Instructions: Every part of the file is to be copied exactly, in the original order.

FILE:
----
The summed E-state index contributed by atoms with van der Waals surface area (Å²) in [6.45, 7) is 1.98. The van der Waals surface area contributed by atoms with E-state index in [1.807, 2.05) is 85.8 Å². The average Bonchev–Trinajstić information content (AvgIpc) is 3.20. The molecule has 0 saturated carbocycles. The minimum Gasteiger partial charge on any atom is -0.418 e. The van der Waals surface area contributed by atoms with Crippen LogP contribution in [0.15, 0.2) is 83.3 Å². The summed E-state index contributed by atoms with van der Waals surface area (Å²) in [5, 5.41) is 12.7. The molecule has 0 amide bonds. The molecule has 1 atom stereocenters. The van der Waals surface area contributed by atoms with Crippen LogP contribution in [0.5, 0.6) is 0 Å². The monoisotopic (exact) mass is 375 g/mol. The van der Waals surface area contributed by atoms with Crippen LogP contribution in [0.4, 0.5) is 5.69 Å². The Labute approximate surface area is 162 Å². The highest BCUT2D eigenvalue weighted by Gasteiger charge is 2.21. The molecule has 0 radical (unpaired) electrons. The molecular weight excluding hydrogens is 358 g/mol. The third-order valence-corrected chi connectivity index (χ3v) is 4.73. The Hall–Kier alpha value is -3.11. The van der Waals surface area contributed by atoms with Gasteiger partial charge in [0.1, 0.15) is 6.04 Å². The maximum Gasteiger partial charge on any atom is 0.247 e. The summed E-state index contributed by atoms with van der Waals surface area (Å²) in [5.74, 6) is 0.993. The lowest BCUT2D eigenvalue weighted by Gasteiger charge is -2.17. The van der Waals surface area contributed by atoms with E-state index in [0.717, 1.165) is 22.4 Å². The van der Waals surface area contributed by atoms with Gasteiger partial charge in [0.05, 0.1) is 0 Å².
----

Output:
The summed E-state index contributed by atoms with van der Waals surface area (Å²) in [6.45, 7) is 1.98. The van der Waals surface area contributed by atoms with E-state index in [1.807, 2.05) is 85.8 Å². The average Bonchev–Trinajstić information content (AvgIpc) is 3.20. The molecule has 0 saturated carbocycles. The minimum Gasteiger partial charge on any atom is -0.418 e. The van der Waals surface area contributed by atoms with Crippen LogP contribution in [0.15, 0.2) is 83.3 Å². The summed E-state index contributed by atoms with van der Waals surface area (Å²) in [5, 5.41) is 12.7. The molecule has 0 amide bonds. The molecule has 1 atom stereocenters. The van der Waals surface area contributed by atoms with Crippen LogP contribution in [0.5, 0.6) is 0 Å². The monoisotopic (exact) mass is 375 g/mol. The van der Waals surface area contributed by atoms with Crippen LogP contribution in [0.4, 0.5) is 5.69 Å². The Labute approximate surface area is 162 Å². The highest BCUT2D eigenvalue weighted by Gasteiger charge is 2.21. The molecule has 0 radical (unpaired) electrons. The molecular weight excluding hydrogens is 358 g/mol. The third-order valence-corrected chi connectivity index (χ3v) is 4.73. The Hall–Kier alpha value is -3.11. The van der Waals surface area contributed by atoms with Gasteiger partial charge in [0.1, 0.15) is 6.04 Å². The maximum Gasteiger partial charge on any atom is 0.247 e. The summed E-state index contributed by atoms with van der Waals surface area (Å²) in [5.74, 6) is 0.993. The lowest BCUT2D eigenvalue weighted by Gasteiger charge is -2.17. The van der Waals surface area contributed by atoms with E-state index in [0.717, 1.165) is 22.4 Å². The van der Waals surface area contributed by atoms with Gasteiger partial charge in [0.05, 0.1) is 0 Å².